Article originally posted in and nationally syndicated by the American City Business Journals on March 27, 2017.
Effective leaders engender trust by keeping their commitments. President Donald Trump violated the trust of many of his supporters while trying to garner the conservative Republican votes needed to pass the American Healthcare Act (AHCA) in the House of Representatives.
Trump and Speaker of the House Paul Ryan (R-Wis.) suffered a major defeat on March 24 when they withdrew the AHCA from consideration by the House because it lacked the votes to pass. Had the legislation passed, it would have moved on to the Senate for consideration.
Members of the conservative Republican Freedom Caucus opposed the AHCA because it did not go sufficiently far enough in gutting many of the elements of former President Barack Obama’s Affordable Care Act, dubbed Obamacare.
Moderate Republicans opposed the AHCA because millions of elderly voters would have been unable to afford the high insurance premiums after they were placed in age and risk pools, and because of the highly adverse impact on women’s health. The Congressional Budget office projected that the number of uninsured individuals could grow by as many as 24 million over the next decade, which was unacceptable to moderate Republicans.
Republican and Democratic governors opposed the AHCA due to the block grant provision to the states that over time would not keep pace with medical care inflation and place an increasing financial burden on state budgets to fund Medicaid. There was significant opposition to the AHCA within the healthcare community due to people not being able to afford health insurance or when insurance is inadequate, people paying high out-of-pocket costs of health care. These concerns fell on deaf ears.
In an unsuccessful attempt to win over conservative Republicans, Trump supported last minute changes to the AHCA that wouldn’t require states to mandate insurance coverage for essential health care services such as pregnancy, mental health, drug addiction, and emergency room visits, a shocking change that basically gutted the AHCA of any semblance of health care insurance.
This was a violation of the commitment Trump made to the voters in November — a promise that he would provide less expensive and accessible health care to all those who wanted it. In the end, he was more interested in the “win” rather than meeting his commitments to his voters.
Trump said of the House Republicans, “We learned about [their lack of] loyalty.” What about Trump’s lack of loyalty to millions of citizens who voted for him, but would have been adversely impacted by the AHCA had it passed? Trump should have realized that House members are loyal to their constituents, and vote to reflect their strong views.
Republican conservatives are vowing to eventually replace Obamacare. One wonders whether they are pursuing their goal based on doctrinaire conservative principles or dislike of Obama and anything that the former president had accomplished.
A March 26 article in the New York Times is headlined, “Trump becomes ensnared in a fiery GOP civil war.” Given the unprecedented number of protests since Trump’s elections, one wonders if the citizens of the United States are now embroiled in an internal ideological war.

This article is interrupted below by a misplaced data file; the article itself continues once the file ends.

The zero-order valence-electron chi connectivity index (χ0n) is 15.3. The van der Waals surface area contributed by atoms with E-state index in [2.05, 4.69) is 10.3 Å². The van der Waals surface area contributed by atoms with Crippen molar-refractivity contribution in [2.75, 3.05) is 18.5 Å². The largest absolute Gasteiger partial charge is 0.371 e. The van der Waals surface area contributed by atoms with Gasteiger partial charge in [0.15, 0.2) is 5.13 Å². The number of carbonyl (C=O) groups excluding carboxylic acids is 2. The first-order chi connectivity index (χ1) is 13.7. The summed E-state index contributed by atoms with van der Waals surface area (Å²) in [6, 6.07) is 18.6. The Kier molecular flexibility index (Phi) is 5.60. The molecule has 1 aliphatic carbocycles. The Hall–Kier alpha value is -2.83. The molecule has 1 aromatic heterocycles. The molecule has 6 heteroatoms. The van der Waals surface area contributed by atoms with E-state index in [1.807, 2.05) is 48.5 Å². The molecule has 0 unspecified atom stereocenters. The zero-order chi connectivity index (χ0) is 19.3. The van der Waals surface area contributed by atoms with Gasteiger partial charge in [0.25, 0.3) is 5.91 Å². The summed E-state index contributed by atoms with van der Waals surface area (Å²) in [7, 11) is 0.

President Trump needs to realize that if he chooses to side with Republican conservatives, he will receive no support from Republican moderates fearful of being voted out of office in the November 2018 Congressional elections.
Trump also needs to be concerned about his own re-election in 2020. He needs to face the brutal reality that had 40,000 citizens in Pennsylvania, Wisconsin and Michigan switched their vote from Trump to Hillary Clinton, she would have won the Presidency by 278 to 260 electoral votes. He can ill afford to alienate voters who would be hurt by a revised version of AHCA.
There are aspects of Obamacare that need to be changed — the rapid escalation of insurance premiums, the exiting of insurance companies from certain markets due to financial reasons and the rising cost to the federal budget, to name a few. So, President Trump, why not fix Obamacare rather that toss it out and replace it with something that could cost you the presidency and cost the Republicans the House and Senate?
So where do we go from here? After the AHCA was withdrawn from a House vote, Trump quipped that Obamacare should remain in place until it collapses. Not the appropriate position of a president who knows that Obamacare needs to be fixed.
Ronald Reagan, the former president known for making deals across the aisle, would have been proactive and met with both Republicans and Democrats and solicited input from all stakeholders, working with them to find a pragmatic way forward. Given the current political environment, I am not hopeful that Trump and Congress will be able to do the same.
Stan Silverman is founder and CEO of Silverman Leadership. He is a speaker, advisor and nationally syndicated writer on leadership, entrepreneurship and corporate governance. Silverman earned a Bachelor of Science degree in chemical engineering and an MBA degree from Drexel University. He is also an alumnus of the Advanced Management Program at the Harvard Business School. He can be reached at Stan@SilvermanLeadership.com.